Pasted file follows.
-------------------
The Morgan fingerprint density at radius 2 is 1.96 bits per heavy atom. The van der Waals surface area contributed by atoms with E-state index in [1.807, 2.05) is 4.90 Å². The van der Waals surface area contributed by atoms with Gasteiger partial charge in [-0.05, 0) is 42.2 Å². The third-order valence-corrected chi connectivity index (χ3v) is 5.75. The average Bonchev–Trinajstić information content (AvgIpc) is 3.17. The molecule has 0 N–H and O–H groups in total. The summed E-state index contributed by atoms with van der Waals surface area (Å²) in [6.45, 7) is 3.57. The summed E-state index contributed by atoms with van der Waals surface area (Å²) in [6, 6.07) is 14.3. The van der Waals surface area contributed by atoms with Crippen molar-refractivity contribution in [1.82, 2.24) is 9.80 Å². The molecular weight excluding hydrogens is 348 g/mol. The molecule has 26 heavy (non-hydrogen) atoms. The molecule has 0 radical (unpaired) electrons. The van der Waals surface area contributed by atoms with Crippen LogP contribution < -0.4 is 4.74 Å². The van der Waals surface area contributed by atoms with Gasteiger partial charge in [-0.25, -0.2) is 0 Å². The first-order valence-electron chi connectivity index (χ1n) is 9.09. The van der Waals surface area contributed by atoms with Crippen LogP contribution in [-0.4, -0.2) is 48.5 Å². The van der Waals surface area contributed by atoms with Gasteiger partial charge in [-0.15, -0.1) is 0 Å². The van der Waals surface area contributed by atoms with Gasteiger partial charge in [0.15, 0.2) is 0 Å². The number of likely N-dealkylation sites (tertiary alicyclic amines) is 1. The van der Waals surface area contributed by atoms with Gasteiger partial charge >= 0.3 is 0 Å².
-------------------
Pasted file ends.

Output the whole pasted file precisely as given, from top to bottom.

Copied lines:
The Morgan fingerprint density at radius 2 is 1.96 bits per heavy atom. The van der Waals surface area contributed by atoms with E-state index in [1.807, 2.05) is 4.90 Å². The van der Waals surface area contributed by atoms with Gasteiger partial charge in [-0.05, 0) is 42.2 Å². The third-order valence-corrected chi connectivity index (χ3v) is 5.75. The average Bonchev–Trinajstić information content (AvgIpc) is 3.17. The molecule has 0 N–H and O–H groups in total. The summed E-state index contributed by atoms with van der Waals surface area (Å²) in [6.45, 7) is 3.57. The summed E-state index contributed by atoms with van der Waals surface area (Å²) in [6, 6.07) is 14.3. The van der Waals surface area contributed by atoms with Crippen molar-refractivity contribution in [1.82, 2.24) is 9.80 Å². The molecular weight excluding hydrogens is 348 g/mol. The molecule has 26 heavy (non-hydrogen) atoms. The molecule has 0 radical (unpaired) electrons. The van der Waals surface area contributed by atoms with Crippen LogP contribution < -0.4 is 4.74 Å². The van der Waals surface area contributed by atoms with Gasteiger partial charge in [-0.25, -0.2) is 0 Å². The first-order valence-electron chi connectivity index (χ1n) is 9.09. The van der Waals surface area contributed by atoms with Crippen LogP contribution in [-0.4, -0.2) is 48.5 Å². The van der Waals surface area contributed by atoms with Gasteiger partial charge in [-0.15, -0.1) is 0 Å². The van der Waals surface area contributed by atoms with Gasteiger partial charge in [0.15, 0.2) is 0 Å². The number of likely N-dealkylation sites (tertiary alicyclic amines) is 1. The van der Waals surface area contributed by atoms with Gasteiger partial charge >= 0.3 is 0 Å².